Turkey, EU hold critical summit 11 years later in Brussels

Turkish delegation led by Prime Minister Ahmet Davutoglu will meet high-level European Union officials in critical summit in Brussels for first time after 11 years

Photo by: AA
Photo by: AA

Turkish Prime Minister Ahmet Davutoglu makes a statement before leaving for a critical meeting with the EU officials during a press conference in Ankara on Nov. 29, 2015

A Turkish delegation headed by Prime Minister Ahmet Davutoglu will meet high-level European Union (EU) officials in a critical summit in Brussels for the first time after 11 years in order to discuss various issues surrounding Turkey’s membership to the 28-member bloc.

Davutoglu said, “Turkey-EU summit have been carrying various dimensions which will accelerate the relations between Turkey and the EU,” in a press conference in Ankara on Nov. 29 before leaving for the meeting with the EU officials.

“It is the first time since 2004 there will be a summit at this comprehensive level,” he emphasised.

He has also underlined the fact that the summit represents the first action his new Justice and Development Party (AK Party) government has been taking on following its formation after the party won a resounding victory on Nov. 1 elections.

“Our new government’s first job is to realise this summit which is a step with an utmost importance. The summit’s preparations have been going on for a long time,” he stated.

Davutoglu has outlined that Turkey will negotiate on the matter of several significant issues with the EU including opening new chapters, ensuring visa exemption for its citizens, the growing refugee crisis at the gates of Europe, and the new Russian crisis after Turkish F-16s downed a Russian warplane earlier this week in northwestern Syria over airspace violation.

Reuters has reported that they accessed a draft text of the summit which seems to address these particular issues.

“Both sides will, as agreed and with immediate effect, step up their active cooperation on migrants who are not in need of international protection, preventing travel to Turkey and the EU, ensuring the application of the established bilateral readmission provisions and swiftly returning migrants who are not in need of international protection to their countries of origin," the draft text has stated.

The draft has offered a financial aid to Turkey on the refugee crisis which has affected the country more than any other nation.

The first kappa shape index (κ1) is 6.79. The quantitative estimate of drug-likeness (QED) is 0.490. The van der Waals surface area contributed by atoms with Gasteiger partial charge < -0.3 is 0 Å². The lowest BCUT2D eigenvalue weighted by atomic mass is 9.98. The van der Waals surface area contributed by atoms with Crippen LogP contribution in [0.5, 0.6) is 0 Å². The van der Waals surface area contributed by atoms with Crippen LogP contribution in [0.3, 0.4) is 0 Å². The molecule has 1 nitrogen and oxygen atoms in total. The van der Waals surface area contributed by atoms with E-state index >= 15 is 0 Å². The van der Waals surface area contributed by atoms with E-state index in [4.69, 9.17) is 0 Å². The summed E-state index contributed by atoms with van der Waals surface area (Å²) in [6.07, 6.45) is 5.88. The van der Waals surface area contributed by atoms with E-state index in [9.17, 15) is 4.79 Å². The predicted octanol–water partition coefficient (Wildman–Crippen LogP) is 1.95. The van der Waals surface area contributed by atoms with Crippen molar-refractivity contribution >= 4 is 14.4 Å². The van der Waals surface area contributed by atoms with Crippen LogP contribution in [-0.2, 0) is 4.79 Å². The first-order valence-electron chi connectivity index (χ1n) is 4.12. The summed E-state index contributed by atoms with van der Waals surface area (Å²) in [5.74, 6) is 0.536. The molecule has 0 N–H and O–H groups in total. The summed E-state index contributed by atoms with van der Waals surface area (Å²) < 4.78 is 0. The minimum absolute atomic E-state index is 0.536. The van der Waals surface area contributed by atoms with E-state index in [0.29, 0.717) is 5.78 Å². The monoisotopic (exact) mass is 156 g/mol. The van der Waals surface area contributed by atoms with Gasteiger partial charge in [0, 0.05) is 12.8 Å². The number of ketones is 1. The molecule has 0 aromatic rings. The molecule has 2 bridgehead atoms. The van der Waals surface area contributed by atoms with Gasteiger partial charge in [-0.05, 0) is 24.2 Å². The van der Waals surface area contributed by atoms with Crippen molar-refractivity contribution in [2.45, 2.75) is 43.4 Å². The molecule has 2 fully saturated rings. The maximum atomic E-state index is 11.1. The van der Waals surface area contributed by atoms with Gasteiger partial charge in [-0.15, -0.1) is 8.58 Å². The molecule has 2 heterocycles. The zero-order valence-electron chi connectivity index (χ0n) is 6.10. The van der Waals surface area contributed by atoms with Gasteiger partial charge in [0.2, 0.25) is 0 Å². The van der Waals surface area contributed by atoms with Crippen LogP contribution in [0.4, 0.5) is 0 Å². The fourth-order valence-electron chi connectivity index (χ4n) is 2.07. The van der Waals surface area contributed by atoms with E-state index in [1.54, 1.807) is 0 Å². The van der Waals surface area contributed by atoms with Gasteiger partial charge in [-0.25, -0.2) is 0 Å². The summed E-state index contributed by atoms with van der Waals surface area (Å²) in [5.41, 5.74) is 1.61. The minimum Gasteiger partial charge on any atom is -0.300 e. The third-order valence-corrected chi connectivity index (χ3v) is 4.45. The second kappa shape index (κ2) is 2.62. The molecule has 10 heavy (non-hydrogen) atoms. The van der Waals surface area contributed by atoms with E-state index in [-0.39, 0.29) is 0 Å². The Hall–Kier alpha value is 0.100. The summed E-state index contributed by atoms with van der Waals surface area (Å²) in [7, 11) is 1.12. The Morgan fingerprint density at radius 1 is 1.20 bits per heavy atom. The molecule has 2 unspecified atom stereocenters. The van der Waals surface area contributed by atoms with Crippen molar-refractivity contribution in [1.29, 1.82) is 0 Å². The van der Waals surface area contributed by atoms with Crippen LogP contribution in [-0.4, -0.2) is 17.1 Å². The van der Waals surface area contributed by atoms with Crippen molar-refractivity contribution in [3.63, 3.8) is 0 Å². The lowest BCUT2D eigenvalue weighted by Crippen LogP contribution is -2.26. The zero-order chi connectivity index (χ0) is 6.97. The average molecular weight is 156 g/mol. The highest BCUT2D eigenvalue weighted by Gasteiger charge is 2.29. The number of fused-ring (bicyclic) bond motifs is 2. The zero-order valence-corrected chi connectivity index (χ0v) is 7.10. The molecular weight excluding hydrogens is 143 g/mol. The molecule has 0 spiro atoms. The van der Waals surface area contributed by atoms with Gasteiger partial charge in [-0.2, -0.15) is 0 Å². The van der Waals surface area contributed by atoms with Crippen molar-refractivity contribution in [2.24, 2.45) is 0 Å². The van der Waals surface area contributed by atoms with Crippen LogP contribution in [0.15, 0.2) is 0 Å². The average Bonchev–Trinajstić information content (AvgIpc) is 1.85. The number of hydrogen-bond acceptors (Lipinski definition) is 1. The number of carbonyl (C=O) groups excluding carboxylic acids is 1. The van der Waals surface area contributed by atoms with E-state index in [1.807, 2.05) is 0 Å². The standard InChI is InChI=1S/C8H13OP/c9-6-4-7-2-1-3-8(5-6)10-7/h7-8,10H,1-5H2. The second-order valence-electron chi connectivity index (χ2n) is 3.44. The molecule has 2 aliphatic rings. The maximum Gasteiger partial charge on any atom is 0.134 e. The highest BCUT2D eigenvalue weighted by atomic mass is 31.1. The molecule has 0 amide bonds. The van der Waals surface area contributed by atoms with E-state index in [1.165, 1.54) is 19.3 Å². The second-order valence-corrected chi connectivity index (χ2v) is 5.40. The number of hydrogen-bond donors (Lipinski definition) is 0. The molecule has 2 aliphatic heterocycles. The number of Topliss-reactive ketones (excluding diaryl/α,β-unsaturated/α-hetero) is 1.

"The need for and nature of this funding will be reviewed in the light of the developing situation. As Turkey hosts more than 2.2 million Syrians and as it has spent $8 billion, the EU thus underlined the importance of burden-sharing within the framework of Turkey-EU cooperation," the draft recounted.

The draft also said, "Both sides agree that the EU-Turkey readmission agreement will become fully applicable from June 2016."

The draft has promised "completing the visa liberalization process i.e. the lifting of visa requirements for Turkish citizens in the Schengen zone by October 2016 once the requirements of the Roadmap are met," according to Reuters.

Turkey’s integration process with the EU accelerated during the 1990s, particularly after agreeing to a customs union in 1995. In 1999, the Helsinki European Council of the EU decided to recognise Turkey as an equal candidate with other potential candidates.

Turkey was an associate member of the European Economic Community (EEC), a predecessor organisation to the EU, from 1963. Turkey applied for formal membership into EEC in 1987 under Turgut Ozal’s government, a liberal-conservative oriented leadership.

After AK Party came to power, the accession process was hastened and in 2007 Turkey stated that the state would be ready to comply with the EU law by 2013.

However, Brussels has not accepted this as a deadline at the time for membership. In 2006, European Commission President José Manuel Barroso said that the accession process will take up till at least 2021.

TRTWorld and agencies